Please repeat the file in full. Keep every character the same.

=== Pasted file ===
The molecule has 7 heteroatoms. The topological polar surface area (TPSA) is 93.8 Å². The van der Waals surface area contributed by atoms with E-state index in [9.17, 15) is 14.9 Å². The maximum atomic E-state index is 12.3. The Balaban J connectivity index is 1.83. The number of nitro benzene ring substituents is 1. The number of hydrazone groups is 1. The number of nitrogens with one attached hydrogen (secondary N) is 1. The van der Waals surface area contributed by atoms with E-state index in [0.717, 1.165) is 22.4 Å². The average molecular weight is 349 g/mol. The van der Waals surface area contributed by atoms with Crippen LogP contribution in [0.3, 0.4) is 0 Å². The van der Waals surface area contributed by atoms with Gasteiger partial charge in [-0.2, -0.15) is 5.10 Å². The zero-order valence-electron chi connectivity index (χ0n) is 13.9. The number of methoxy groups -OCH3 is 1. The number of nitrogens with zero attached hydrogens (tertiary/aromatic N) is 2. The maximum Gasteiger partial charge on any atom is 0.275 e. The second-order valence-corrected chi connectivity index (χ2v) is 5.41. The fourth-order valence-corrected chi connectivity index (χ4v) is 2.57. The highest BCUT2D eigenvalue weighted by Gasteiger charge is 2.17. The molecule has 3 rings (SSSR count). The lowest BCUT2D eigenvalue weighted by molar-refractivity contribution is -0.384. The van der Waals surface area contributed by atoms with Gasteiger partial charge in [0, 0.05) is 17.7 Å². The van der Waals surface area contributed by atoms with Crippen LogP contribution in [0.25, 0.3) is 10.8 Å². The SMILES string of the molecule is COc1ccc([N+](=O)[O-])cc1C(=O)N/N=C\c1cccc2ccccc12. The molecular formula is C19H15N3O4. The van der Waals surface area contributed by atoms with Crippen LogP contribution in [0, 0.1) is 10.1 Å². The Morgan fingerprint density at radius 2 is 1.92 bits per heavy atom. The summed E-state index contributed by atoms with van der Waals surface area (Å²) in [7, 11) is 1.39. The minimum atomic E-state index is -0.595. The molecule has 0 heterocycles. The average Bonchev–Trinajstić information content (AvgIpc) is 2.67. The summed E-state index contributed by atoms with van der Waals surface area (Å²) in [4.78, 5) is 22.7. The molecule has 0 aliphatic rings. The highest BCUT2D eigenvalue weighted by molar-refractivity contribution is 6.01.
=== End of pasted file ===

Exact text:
The molecule has 7 heteroatoms. The topological polar surface area (TPSA) is 93.8 Å². The van der Waals surface area contributed by atoms with E-state index in [9.17, 15) is 14.9 Å². The maximum atomic E-state index is 12.3. The Balaban J connectivity index is 1.83. The number of nitro benzene ring substituents is 1. The number of hydrazone groups is 1. The number of nitrogens with one attached hydrogen (secondary N) is 1. The van der Waals surface area contributed by atoms with E-state index in [0.717, 1.165) is 22.4 Å². The average molecular weight is 349 g/mol. The van der Waals surface area contributed by atoms with Crippen LogP contribution in [0.3, 0.4) is 0 Å². The van der Waals surface area contributed by atoms with Gasteiger partial charge in [-0.2, -0.15) is 5.10 Å². The zero-order valence-electron chi connectivity index (χ0n) is 13.9. The number of methoxy groups -OCH3 is 1. The number of nitrogens with zero attached hydrogens (tertiary/aromatic N) is 2. The maximum Gasteiger partial charge on any atom is 0.275 e. The second-order valence-corrected chi connectivity index (χ2v) is 5.41. The fourth-order valence-corrected chi connectivity index (χ4v) is 2.57. The highest BCUT2D eigenvalue weighted by Gasteiger charge is 2.17. The molecule has 3 rings (SSSR count). The lowest BCUT2D eigenvalue weighted by molar-refractivity contribution is -0.384. The van der Waals surface area contributed by atoms with Gasteiger partial charge in [0, 0.05) is 17.7 Å². The van der Waals surface area contributed by atoms with Crippen LogP contribution in [0.25, 0.3) is 10.8 Å². The SMILES string of the molecule is COc1ccc([N+](=O)[O-])cc1C(=O)N/N=C\c1cccc2ccccc12. The molecular formula is C19H15N3O4. The van der Waals surface area contributed by atoms with Crippen LogP contribution in [0, 0.1) is 10.1 Å². The Morgan fingerprint density at radius 2 is 1.92 bits per heavy atom. The summed E-state index contributed by atoms with van der Waals surface area (Å²) in [7, 11) is 1.39. The minimum atomic E-state index is -0.595. The molecule has 0 heterocycles. The average Bonchev–Trinajstić information content (AvgIpc) is 2.67. The summed E-state index contributed by atoms with van der Waals surface area (Å²) in [4.78, 5) is 22.7. The molecule has 0 aliphatic rings. The highest BCUT2D eigenvalue weighted by molar-refractivity contribution is 6.01.